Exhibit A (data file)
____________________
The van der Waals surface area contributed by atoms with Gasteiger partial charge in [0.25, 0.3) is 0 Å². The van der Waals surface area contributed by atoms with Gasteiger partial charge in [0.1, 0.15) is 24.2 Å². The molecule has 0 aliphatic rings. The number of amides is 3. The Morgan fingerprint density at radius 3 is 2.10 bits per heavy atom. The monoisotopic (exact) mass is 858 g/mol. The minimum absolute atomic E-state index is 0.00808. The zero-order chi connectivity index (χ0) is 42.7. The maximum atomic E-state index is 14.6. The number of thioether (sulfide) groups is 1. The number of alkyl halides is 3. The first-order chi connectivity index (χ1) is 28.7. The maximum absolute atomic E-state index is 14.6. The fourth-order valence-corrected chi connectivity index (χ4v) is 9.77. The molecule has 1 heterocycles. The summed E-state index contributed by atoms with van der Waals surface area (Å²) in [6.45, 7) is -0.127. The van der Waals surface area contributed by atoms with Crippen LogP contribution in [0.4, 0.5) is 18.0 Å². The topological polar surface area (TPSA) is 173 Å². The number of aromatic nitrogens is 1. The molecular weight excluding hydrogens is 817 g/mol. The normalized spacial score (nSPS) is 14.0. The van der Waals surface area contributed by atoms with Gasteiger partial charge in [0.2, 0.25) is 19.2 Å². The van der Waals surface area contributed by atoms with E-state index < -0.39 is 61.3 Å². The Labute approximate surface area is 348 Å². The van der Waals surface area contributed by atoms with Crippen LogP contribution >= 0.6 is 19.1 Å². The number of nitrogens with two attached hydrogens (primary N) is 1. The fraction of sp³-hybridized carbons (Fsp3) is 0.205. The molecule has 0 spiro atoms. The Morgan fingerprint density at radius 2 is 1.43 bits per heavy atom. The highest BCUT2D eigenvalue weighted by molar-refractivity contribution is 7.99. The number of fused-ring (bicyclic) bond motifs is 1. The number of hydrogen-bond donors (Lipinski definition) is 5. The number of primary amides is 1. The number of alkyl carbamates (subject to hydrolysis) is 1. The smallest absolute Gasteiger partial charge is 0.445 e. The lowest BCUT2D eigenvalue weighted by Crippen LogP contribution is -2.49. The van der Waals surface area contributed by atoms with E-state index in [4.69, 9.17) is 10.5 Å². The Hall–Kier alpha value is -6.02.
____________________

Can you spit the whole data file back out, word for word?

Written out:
The van der Waals surface area contributed by atoms with Gasteiger partial charge in [0.25, 0.3) is 0 Å². The van der Waals surface area contributed by atoms with Gasteiger partial charge in [0.1, 0.15) is 24.2 Å². The molecule has 0 aliphatic rings. The number of amides is 3. The Morgan fingerprint density at radius 3 is 2.10 bits per heavy atom. The monoisotopic (exact) mass is 858 g/mol. The minimum absolute atomic E-state index is 0.00808. The zero-order chi connectivity index (χ0) is 42.7. The maximum atomic E-state index is 14.6. The number of thioether (sulfide) groups is 1. The number of alkyl halides is 3. The first-order chi connectivity index (χ1) is 28.7. The maximum absolute atomic E-state index is 14.6. The fourth-order valence-corrected chi connectivity index (χ4v) is 9.77. The molecule has 1 heterocycles. The summed E-state index contributed by atoms with van der Waals surface area (Å²) in [6.45, 7) is -0.127. The van der Waals surface area contributed by atoms with Crippen LogP contribution in [0.4, 0.5) is 18.0 Å². The topological polar surface area (TPSA) is 173 Å². The number of aromatic nitrogens is 1. The molecular weight excluding hydrogens is 817 g/mol. The normalized spacial score (nSPS) is 14.0. The van der Waals surface area contributed by atoms with Gasteiger partial charge in [0.2, 0.25) is 19.2 Å². The van der Waals surface area contributed by atoms with E-state index < -0.39 is 61.3 Å². The Labute approximate surface area is 348 Å². The van der Waals surface area contributed by atoms with Crippen LogP contribution >= 0.6 is 19.1 Å². The number of nitrogens with two attached hydrogens (primary N) is 1. The fraction of sp³-hybridized carbons (Fsp3) is 0.205. The molecule has 0 spiro atoms. The Morgan fingerprint density at radius 2 is 1.43 bits per heavy atom. The highest BCUT2D eigenvalue weighted by molar-refractivity contribution is 7.99. The number of fused-ring (bicyclic) bond motifs is 1. The number of hydrogen-bond donors (Lipinski definition) is 5. The number of primary amides is 1. The number of alkyl carbamates (subject to hydrolysis) is 1. The smallest absolute Gasteiger partial charge is 0.445 e. The lowest BCUT2D eigenvalue weighted by Crippen LogP contribution is -2.49. The van der Waals surface area contributed by atoms with E-state index in [4.69, 9.17) is 10.5 Å². The Hall–Kier alpha value is -6.02.